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I'm trying to implement stereoscopic 3d in OpenGL using a side-by-side technique.

I've read this article which in great detail explains how to set up the camera for left and right views. It uses a camera model and set up the left and right views using gluLookAt.

However in my case I want to adapt existing code that already set up the projection.

See the following example where "existingcode" represents the code that I cannot make changes to.

//Render left view

// setUpCamera set the gl projection and model matrix

here I want to somehow modify the current gl projection matrix for the left view


//.. then render right view

Can it be done, perhaps by calling glGetMatrix and modify it somehow?

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Does your existing code clear the projection matrix (using glLoadIdentify) ? Or does it compose its projection matrix with the top of the stack ? –  rotoglup Feb 15 '11 at 21:02
The existing code reset the stack using glLoadIdentity but I could possibly prevent it from doing that. Why, do you have an idea? –  Ville Krumlinde Feb 15 '11 at 21:22

1 Answer 1

up vote 3 down vote accepted

What you've to do is employ some lens shiftig.

stereo_offset = eye * near * parallax_factor / convergence_distance;
glFrustum(stereo_offset + left, stereo_offset + right, bottom, top, near, far);

glTranslatef(eye * parallax_factor * convergence_distance, 0, 0);

/* now use gluLookAt here as this were a normal 2D rendering */

parallax_factor should be no larger than the ratio of half_eye_distance / screen_width, so the larger the screen gets the smaller the parallax_factor is. A good value for parallax_factor for computer display use is 0.05, for large screens (think cinema) it's something like 0.01

This projection shifting technique is exactly what I used for re-rendering Elephants Dream in stereoscopic 3D, although, since Blenders offline renderer doesn't use OpenGL the code looks a little bit different http://www.youtube.com/watch?v=L-tmaMR1p3w

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Thanks for your reply, however the article I refer to also describes how to render when you have control over the camera. In my case the code that setup the camera is in a piece of code that is already written and preferably not be changed. So my question is whether it is possible to modify the camera after glFrustum etc is already called. Or maybe I misunderstand your answer? –  Ville Krumlinde Feb 15 '11 at 11:45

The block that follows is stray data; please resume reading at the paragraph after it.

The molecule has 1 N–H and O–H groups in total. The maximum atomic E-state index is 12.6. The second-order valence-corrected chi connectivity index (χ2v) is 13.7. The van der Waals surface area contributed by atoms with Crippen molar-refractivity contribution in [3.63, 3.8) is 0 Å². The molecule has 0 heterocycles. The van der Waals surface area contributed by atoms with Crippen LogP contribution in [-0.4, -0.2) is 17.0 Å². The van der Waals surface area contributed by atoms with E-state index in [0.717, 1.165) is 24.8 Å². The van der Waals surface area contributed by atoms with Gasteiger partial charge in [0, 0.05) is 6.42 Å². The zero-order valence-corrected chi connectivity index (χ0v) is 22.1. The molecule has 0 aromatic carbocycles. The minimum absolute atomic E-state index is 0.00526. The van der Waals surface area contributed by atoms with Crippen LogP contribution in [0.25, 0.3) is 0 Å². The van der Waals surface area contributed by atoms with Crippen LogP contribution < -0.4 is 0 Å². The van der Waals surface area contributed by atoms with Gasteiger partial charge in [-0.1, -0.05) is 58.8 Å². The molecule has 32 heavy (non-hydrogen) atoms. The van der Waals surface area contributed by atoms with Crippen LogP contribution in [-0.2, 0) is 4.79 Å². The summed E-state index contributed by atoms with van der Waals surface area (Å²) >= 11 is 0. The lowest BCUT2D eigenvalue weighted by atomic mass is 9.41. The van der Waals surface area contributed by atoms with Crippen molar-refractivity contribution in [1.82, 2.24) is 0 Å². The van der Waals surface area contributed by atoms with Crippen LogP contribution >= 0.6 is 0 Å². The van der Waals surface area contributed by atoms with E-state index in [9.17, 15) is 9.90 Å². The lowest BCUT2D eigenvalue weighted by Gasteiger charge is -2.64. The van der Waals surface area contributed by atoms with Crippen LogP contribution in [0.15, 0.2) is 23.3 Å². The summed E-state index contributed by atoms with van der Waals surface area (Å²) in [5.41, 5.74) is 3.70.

Do you have access to the code? If so, then the changes are minimal. You just have to modify the way glFrustum is called (right where it happens). You can leave all the modelview matrix operations the same, you just have to apply a initial translation to them. The total changes will boil down to at most 10 lines of code. –  datenwolf Feb 15 '11 at 14:32
The existing code calls gluPerspective instead of glFrustum and I was hoping to find a non-intrusive technique that avoids changing the camera code, but your answer is helpful anyway and I will use that solution if nothing else appears here. –  Ville Krumlinde Feb 15 '11 at 15:53
gluPerspective is easy enough to replace with glFrustum: stereoscopicPerspective(float fov, float aspect, float near, float far, stereo_offset) { float const baselength = 0.5 * near * tanf(M_PI * fov / 180.); glFrustum(stereo_offset - aspect * baselength, stereo_offset + aspect * baselength, -baselength, baselength, near, far); } -- there you are. –  datenwolf Feb 15 '11 at 16:51
Thanks again, I think I'm getting it to work now. Do you have any references on the web from where you gained that knowledge? I would like to understand the details. –  Ville Krumlinde Feb 17 '11 at 13:38

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